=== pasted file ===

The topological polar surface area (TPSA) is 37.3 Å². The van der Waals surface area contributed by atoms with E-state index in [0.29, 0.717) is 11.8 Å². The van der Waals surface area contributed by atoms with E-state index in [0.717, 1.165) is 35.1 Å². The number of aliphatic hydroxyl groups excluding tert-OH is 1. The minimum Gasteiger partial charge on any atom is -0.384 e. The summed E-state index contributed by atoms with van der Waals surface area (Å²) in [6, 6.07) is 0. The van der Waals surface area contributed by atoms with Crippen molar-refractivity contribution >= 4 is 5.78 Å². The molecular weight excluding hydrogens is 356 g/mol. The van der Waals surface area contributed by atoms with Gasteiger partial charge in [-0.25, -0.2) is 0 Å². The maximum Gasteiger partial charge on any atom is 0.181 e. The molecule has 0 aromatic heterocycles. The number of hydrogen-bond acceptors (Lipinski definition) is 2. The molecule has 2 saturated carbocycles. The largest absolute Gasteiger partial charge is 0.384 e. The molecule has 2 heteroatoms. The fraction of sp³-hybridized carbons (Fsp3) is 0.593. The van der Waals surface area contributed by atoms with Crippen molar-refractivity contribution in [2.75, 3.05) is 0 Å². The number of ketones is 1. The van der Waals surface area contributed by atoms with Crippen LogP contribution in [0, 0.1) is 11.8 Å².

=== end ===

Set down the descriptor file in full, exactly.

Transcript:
The topological polar surface area (TPSA) is 37.3 Å². The van der Waals surface area contributed by atoms with E-state index in [0.29, 0.717) is 11.8 Å². The van der Waals surface area contributed by atoms with E-state index in [0.717, 1.165) is 35.1 Å². The number of aliphatic hydroxyl groups excluding tert-OH is 1. The minimum Gasteiger partial charge on any atom is -0.384 e. The summed E-state index contributed by atoms with van der Waals surface area (Å²) in [6, 6.07) is 0. The van der Waals surface area contributed by atoms with Crippen molar-refractivity contribution >= 4 is 5.78 Å². The molecular weight excluding hydrogens is 356 g/mol. The van der Waals surface area contributed by atoms with Gasteiger partial charge in [-0.25, -0.2) is 0 Å². The maximum Gasteiger partial charge on any atom is 0.181 e. The molecule has 0 aromatic heterocycles. The number of hydrogen-bond acceptors (Lipinski definition) is 2. The molecule has 2 saturated carbocycles. The largest absolute Gasteiger partial charge is 0.384 e. The molecule has 2 heteroatoms. The fraction of sp³-hybridized carbons (Fsp3) is 0.593. The van der Waals surface area contributed by atoms with Crippen molar-refractivity contribution in [2.75, 3.05) is 0 Å². The number of ketones is 1. The van der Waals surface area contributed by atoms with Crippen LogP contribution in [0, 0.1) is 11.8 Å².